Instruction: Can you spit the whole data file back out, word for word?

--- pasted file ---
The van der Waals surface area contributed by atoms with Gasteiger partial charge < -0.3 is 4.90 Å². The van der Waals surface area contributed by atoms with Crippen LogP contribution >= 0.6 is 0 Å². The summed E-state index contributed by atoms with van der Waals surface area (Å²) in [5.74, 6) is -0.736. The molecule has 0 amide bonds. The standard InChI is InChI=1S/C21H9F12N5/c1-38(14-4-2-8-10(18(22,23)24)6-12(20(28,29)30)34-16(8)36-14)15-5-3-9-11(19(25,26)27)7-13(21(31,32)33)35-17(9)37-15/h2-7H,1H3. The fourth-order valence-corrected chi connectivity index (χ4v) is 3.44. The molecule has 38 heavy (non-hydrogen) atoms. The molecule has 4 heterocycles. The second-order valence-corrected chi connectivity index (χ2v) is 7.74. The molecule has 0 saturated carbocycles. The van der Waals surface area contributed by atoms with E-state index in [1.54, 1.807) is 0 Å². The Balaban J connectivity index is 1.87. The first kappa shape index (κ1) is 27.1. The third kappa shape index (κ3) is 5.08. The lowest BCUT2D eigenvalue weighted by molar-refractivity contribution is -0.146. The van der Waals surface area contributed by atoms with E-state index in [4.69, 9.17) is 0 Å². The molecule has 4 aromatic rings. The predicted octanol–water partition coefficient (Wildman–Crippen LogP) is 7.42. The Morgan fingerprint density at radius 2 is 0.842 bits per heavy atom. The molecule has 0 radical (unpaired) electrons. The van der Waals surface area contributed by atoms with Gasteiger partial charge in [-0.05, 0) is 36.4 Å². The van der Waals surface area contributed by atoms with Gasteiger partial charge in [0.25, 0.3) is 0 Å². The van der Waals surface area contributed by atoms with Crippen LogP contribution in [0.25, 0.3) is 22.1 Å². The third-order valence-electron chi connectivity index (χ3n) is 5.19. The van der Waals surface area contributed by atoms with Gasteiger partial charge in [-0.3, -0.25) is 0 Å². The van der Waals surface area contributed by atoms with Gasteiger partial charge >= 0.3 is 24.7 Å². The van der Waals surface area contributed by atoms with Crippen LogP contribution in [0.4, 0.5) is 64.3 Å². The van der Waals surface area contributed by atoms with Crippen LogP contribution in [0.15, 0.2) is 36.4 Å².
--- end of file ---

The van der Waals surface area contributed by atoms with Gasteiger partial charge < -0.3 is 4.90 Å². The van der Waals surface area contributed by atoms with Crippen LogP contribution >= 0.6 is 0 Å². The summed E-state index contributed by atoms with van der Waals surface area (Å²) in [5.74, 6) is -0.736. The molecule has 0 amide bonds. The standard InChI is InChI=1S/C21H9F12N5/c1-38(14-4-2-8-10(18(22,23)24)6-12(20(28,29)30)34-16(8)36-14)15-5-3-9-11(19(25,26)27)7-13(21(31,32)33)35-17(9)37-15/h2-7H,1H3. The fourth-order valence-corrected chi connectivity index (χ4v) is 3.44. The molecule has 38 heavy (non-hydrogen) atoms. The molecule has 4 heterocycles. The second-order valence-corrected chi connectivity index (χ2v) is 7.74. The molecule has 0 saturated carbocycles. The van der Waals surface area contributed by atoms with E-state index in [1.54, 1.807) is 0 Å². The Balaban J connectivity index is 1.87. The first kappa shape index (κ1) is 27.1. The third kappa shape index (κ3) is 5.08. The lowest BCUT2D eigenvalue weighted by molar-refractivity contribution is -0.146. The van der Waals surface area contributed by atoms with E-state index in [4.69, 9.17) is 0 Å². The molecule has 4 aromatic rings. The predicted octanol–water partition coefficient (Wildman–Crippen LogP) is 7.42. The Morgan fingerprint density at radius 2 is 0.842 bits per heavy atom. The molecule has 0 radical (unpaired) electrons. The van der Waals surface area contributed by atoms with Gasteiger partial charge in [-0.05, 0) is 36.4 Å². The van der Waals surface area contributed by atoms with Gasteiger partial charge in [0.25, 0.3) is 0 Å². The van der Waals surface area contributed by atoms with Crippen LogP contribution in [0.25, 0.3) is 22.1 Å². The third-order valence-electron chi connectivity index (χ3n) is 5.19. The van der Waals surface area contributed by atoms with Gasteiger partial charge in [-0.3, -0.25) is 0 Å². The van der Waals surface area contributed by atoms with Gasteiger partial charge >= 0.3 is 24.7 Å². The van der Waals surface area contributed by atoms with Crippen LogP contribution in [0.4, 0.5) is 64.3 Å². The van der Waals surface area contributed by atoms with Crippen LogP contribution in [0.15, 0.2) is 36.4 Å².